Cutting masonry with a circular saw

Is there anything I should know about circular saws and masonry blades before I attempt a finish cut on a 2" limestone cap on my front deck? Will this damage the saw or the limestone? I've seen masons do this with big, honkin' internal combustion saws and large blades so I don't know if my Milwaukee will have the juice for it. Or if the dust may damage it.
Steve Manes Brooklyn, NY http://www.magpie.com/house
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Skilsaw, $40 retail, use a $2 masonry blade from HD.
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A vacuum will catch most of the dust as it is produced. Don't try to go too fast or push the saw, or you will heat up the blade and motor. Nice and easy and straight.
Steve
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Do you have a gas-powered lawn edger? I put a masonry blade on one and used it to cut concrete. It worked great and got the dust etc further away from me. The adjustable depth control was a plus (normally used to adjust along the sidewalk, curb etc.). It's been a while but I'm pretty sure I was able to keep the surface wet while I was cutting.
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If you have more than a couple cuts to make, rent a gas powered concrete saw with a diamond blade. It's a little cumbersome, and kicks up an ungodly amount of dust - but it's definitely the correct tool for the job.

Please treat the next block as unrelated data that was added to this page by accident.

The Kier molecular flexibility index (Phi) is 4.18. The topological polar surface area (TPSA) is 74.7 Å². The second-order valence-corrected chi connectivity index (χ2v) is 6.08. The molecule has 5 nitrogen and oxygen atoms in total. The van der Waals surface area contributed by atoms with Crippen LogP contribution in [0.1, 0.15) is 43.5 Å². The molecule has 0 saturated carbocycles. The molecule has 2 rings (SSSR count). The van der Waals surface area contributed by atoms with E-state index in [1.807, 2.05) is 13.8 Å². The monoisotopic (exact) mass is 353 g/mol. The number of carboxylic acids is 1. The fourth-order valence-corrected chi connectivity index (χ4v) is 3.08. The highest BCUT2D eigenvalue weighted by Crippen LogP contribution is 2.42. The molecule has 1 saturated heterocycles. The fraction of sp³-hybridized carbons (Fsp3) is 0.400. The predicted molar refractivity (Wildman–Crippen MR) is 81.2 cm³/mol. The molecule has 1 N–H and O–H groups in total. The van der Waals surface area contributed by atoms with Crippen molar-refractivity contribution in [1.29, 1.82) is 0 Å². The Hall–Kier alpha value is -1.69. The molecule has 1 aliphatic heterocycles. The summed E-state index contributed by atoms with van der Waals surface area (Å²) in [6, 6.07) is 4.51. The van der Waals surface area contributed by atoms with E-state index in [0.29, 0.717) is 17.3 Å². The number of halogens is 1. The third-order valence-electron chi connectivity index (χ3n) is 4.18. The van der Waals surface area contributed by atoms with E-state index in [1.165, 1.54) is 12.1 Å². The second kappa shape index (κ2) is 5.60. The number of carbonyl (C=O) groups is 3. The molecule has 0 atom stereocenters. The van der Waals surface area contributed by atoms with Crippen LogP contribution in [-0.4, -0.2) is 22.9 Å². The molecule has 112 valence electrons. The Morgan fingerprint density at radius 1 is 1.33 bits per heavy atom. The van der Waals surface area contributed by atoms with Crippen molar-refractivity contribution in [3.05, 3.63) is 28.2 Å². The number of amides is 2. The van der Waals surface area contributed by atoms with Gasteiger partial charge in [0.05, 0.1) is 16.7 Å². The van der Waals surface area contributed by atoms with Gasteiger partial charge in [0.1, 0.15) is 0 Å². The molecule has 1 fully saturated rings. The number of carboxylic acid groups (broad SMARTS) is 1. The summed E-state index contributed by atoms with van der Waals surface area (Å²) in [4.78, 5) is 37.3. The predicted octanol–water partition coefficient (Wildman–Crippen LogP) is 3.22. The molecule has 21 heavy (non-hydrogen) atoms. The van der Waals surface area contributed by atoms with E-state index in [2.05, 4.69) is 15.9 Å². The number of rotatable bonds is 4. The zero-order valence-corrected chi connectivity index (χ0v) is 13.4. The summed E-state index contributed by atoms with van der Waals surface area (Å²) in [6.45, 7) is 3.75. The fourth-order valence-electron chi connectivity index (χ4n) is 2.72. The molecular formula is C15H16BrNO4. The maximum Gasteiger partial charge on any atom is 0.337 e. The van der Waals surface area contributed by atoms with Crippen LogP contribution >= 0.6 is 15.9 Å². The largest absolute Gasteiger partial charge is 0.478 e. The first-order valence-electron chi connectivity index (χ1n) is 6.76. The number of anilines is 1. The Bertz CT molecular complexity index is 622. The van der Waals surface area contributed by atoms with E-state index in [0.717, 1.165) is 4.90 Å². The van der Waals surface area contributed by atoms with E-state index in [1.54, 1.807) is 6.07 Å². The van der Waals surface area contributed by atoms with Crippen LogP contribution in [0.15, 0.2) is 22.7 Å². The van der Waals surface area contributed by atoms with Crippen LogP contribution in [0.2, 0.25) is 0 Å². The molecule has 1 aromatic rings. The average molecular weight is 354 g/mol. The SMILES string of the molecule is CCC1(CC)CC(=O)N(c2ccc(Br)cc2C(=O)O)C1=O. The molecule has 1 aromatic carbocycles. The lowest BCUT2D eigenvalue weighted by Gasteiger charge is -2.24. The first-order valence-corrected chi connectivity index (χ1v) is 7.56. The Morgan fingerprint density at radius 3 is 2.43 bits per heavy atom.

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Steve Manes wrote:

In my limited experience the cutting is slow going and the dust is nasty. I would not use a good saw and I would - did wear full face and dust protection. The saw I used was an old Sears I bought as is about 35 years ago for $3.50. Nothing will kill that thing.
--
Joseph Meehan

Dia duit
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You can get a dry Diamond blade for your saw, There was a water feed made for a circular saw at one time. If they still make one that would increase the blade life and cud down the dust. When they did our granite the used a dry diamond blade (6"to 8") in a grinder, I have used a 4" grinder ( some times called a peanut grinder) with a diamond blade to cut tile and stucco. If you use a regular abrasive blade I can't imagine how long it would take or the dust but I've never cut Flagstone.
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They still have the water kit and roller attachment at Amazon.com and other sites. I've used abrasive blades before, slow and ware out faster than you could change it - diamond is the only way to go.
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Steve Manes wrote:

Limestone is quite soft, a resin masonry blade and your saw will work just fine. Just go slow and easy, don't force. Forget a diamond blade...they make dust too and it would be silly to buy one for one cut. IMO, YMMV.

Possible but I use my circular saw with a masonry blade occasionally to cut concrete caps - about the same as your limestone would be as far as hardness and abrasiveness - and haven't damaged my saw. Clean it well after, blow out dust from the inside too.
-- dadiOH ____________________________
dadiOH's dandies v3.06... ....a help file of info about MP3s, recording from LP/cassette and tips & tricks on this and that. Get it at http://mysite.verizon.net/xico
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I just installed a small patio/landing for our deck steps and had to cut some pavers in half. I used an abrasive blade on my saw, and had my wife standing next to me with the garden hose nozzle set on "trickle" wetting down the cut as I did it. This kept the dust down to a minimum and seemed to help keep the blade running smoothly.
Of course you don't want to get the electrical part of the saw wet -- just the blade area.
-Tim
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